In North America, CDC raised the alarm in 2013 of the potential addictiveness and unknown health effects of E cigarettes especially among youth , and in 2016 a proposal was taken to President Obama's administration to ban flavored E cigarettes with special concern for increasing use in adolescents. Under intense lobbying from E cigarette and tobacco industries, the proposal was rejected and flavored E cigarettes remained on the market . In 2016, the FDA gained regulation over E cigarettes, and measures and enforcements subsequently were put into place including nicotine addictiveness warning statements on all product packages and advertisements. However, prior to 2016, these products were indeed marketed toward and directly sold to youth less than 18 years old [26,43].
E cigarettes containing nicotine became legal in Canada with the passage of Bill S-5 in May 2018. Regulation is only now in 2019 being actively considered and implemented to curb the negative impact on youth, and currently varies by province or territory, although a recent federal proposal by Health Canada announcing new regulations prohibiting the promotion, advertising and sale of vaping products anywhere they can be seen or heard by youth (public spaces, convenience stores or online) is in a period of public consultation. Additional measures include mandatory health warnings on vaping product packaging, child resistant packaging and potential limits on nicotine content (e.g. 20 mg/ml as regulated by the European Union instead of the currently available 59 mg/ml) to ensure that vaping products are not toxic to children if unintentionally ingested. Some regulation addressing marketing of candy flavors to youth already exists, but what is missing as of yet is a federal ban on the sale of flavored E cigarettes. Similarly, in the United States, it is only recently that new regulations have been imposed. In December of 2019, the age of legal tobacco consumption was raised to 21 years, and certain flavors outside of tobacco and menthol banned in cartridge-based E cigarettes.
Although there is regulatory tension in public health strategy between E cigarettes as a potential harm reduction tool for established smokers and a desire for complete abstinence for children and youth, our focus and lens is on protecting young people from inadvertent lifetime addiction and negative health consequences. Regulation thus needs to be thoughtful, logical, but aggressive to reverse course on an epidemic that got away from society. Curbing the normalization of tobacco products again in society through prohibiting marketing and advertising to youth and at point of sale, restricting these products to specialty stores with age limits strictly enforced, reducing online sales, ensuring similar health warnings are clearly present and that all products have child resistant packaging, and banning youth-friendly flavoring are essential elements to reducing uptake and potential injury in children and youth. Governments should proceed both with taxation, in line with other tobacco products, and regulating nicotine concentrations in these products to not exceed 20 mg/ml. Investments in youth education campaigns in both the United States and Canada have been influential in changing attitudes in youth, and alongside essential regulatory efforts, public education efforts should continue. Surveillance and dedicated research funding must also be allocated to allow for better understanding of both potential benefits in smoking cessation and short-term and long-term risks to individuals and the public at large.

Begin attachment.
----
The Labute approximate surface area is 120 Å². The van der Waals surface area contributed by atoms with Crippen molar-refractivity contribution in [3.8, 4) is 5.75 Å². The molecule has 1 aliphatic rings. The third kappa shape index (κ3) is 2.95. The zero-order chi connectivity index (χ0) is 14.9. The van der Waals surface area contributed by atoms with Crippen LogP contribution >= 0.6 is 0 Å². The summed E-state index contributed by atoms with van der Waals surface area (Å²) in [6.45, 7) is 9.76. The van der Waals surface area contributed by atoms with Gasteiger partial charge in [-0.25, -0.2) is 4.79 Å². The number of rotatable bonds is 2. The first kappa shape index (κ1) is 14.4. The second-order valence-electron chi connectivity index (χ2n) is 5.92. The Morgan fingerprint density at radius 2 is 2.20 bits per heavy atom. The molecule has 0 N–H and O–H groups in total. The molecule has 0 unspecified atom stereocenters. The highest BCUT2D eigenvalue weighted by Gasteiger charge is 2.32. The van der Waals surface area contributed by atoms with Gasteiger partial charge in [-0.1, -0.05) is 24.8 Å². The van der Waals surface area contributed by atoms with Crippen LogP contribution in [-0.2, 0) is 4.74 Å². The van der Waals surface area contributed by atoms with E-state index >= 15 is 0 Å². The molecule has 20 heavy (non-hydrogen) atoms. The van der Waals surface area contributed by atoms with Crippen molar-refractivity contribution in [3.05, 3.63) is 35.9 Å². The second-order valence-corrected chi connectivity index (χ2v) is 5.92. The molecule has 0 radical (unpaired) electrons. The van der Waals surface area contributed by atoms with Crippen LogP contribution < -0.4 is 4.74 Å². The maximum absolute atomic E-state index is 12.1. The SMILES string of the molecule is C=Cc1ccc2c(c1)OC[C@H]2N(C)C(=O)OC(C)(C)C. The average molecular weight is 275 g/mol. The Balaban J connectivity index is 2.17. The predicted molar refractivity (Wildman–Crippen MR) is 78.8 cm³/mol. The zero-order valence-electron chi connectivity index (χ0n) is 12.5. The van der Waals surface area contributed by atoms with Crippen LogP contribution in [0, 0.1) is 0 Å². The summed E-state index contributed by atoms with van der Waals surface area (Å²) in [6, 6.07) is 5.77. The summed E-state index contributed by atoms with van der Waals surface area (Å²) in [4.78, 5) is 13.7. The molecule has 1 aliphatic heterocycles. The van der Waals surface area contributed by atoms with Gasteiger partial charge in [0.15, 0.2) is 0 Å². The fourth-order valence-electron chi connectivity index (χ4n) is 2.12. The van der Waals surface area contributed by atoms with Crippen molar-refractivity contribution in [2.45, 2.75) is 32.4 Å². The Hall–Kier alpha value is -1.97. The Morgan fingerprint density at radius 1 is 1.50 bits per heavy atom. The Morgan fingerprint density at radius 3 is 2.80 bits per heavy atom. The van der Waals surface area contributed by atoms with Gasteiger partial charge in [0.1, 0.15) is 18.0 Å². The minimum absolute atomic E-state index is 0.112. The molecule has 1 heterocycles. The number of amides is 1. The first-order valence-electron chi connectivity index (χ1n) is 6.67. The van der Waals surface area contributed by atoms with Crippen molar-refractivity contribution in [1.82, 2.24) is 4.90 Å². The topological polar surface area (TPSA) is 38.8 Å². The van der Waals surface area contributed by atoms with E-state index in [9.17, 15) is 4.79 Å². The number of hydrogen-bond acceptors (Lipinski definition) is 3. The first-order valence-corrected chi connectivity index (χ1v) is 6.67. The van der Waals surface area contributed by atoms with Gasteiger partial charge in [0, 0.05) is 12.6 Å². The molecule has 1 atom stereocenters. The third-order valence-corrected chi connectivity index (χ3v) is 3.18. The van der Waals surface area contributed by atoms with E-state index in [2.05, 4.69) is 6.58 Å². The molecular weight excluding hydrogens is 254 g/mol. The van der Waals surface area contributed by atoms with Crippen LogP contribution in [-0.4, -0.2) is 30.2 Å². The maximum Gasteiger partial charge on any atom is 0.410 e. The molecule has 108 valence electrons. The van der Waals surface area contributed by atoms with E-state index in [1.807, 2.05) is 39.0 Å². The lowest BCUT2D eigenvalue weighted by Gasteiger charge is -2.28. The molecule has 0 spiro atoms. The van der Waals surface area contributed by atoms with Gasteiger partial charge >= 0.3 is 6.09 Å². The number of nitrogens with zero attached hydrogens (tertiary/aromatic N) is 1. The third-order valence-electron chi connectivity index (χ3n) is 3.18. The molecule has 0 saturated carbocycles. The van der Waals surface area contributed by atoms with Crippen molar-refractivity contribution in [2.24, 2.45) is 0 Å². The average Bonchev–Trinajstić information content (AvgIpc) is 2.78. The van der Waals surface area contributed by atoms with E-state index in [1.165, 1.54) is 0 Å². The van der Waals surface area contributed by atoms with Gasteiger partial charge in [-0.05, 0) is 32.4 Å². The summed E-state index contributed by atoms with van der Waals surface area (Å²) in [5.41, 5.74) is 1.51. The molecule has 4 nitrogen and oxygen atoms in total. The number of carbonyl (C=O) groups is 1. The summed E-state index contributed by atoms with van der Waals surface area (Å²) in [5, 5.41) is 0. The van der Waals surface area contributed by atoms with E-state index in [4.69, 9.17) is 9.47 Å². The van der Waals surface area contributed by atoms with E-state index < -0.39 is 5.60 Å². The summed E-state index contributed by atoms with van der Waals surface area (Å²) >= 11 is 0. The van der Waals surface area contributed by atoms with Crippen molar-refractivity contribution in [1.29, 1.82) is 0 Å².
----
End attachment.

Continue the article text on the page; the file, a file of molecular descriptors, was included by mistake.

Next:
In a very short period, the epidemic use of E cigarettes and the practice of vaping, not only nicotine but now an expanded profile of THC and hashish, has rapidly become a critical public health issue for North American youth. E cigarettes can have severe short-term health risks, and children and youth are particularly vulnerable to the effects of nicotine and other substances, with long-term risks not yet fully known. Regulation in North America in the last decade has been reactionary as opposed to preventive, and young populations have suffered for it. Thoughtful but aggressive regulation must now be a priority to limit and reverse the damage that has already been done.
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Conflicts of interest
There are no conflicts of interest.
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Papers of particular interest, published within the annual period of review, have been highlighted as: